Remembrance Day is a tribute to all Dutch victims of war. Special honour is paid to civilians and to members of the armed forces who fell in the Second World War, and to all Dutch nationals who have lost their lives since, in other wars or in peacekeeping operations. Three special wreaths are placed for civilians who died in Europe in 1940-1945: one for members of the Resistance, one for victims of persecution, and one for civilian casualties. A separate wreath is laid for those who fell in Asia, and another for the servicemen and merchant marine crews who gave their lives in the line of duty.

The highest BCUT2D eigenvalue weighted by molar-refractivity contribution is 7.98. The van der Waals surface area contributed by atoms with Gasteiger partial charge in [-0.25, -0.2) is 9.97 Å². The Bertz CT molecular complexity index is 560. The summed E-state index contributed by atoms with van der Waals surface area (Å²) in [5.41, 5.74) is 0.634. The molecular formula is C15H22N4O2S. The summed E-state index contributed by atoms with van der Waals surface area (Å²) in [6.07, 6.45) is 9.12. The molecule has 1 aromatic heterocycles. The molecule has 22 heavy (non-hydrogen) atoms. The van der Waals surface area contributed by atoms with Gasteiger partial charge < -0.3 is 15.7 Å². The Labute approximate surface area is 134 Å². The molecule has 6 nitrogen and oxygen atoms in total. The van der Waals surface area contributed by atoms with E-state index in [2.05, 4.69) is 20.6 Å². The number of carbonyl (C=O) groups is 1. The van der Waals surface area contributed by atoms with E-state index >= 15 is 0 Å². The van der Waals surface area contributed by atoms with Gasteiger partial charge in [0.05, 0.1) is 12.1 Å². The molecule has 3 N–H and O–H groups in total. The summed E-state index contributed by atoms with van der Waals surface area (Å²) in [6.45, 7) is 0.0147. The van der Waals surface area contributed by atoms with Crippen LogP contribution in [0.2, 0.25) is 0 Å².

Bevrijdingsdag – Liberation Day, May 5

The close of the Remembrance Day ceremony signals the start of Liberation Day festivities commemorating Germany’s capitulation on 5 May 1945. War veterans gather in Wageningen, where the historic documents were signed, and parade through the city in celebration of the anniversary of liberty regained. 5 May is a national holiday. The solemnity of Remembrance Day gives way to joyful celebration. The only other national holiday in the Netherlands is the king’s official birthday, celebrated on 27 April.
Special Liberation Day events are organised all over the country. Two highlights of the day are the official launch of the celebrations – held in a different part of the country each year – and the open-air concert to mark their conclusion. Traditionally held on the Amstel River in Amsterdam and broadcast live on television, the concert takes place in the presence of King Willem Alexander and members of the government.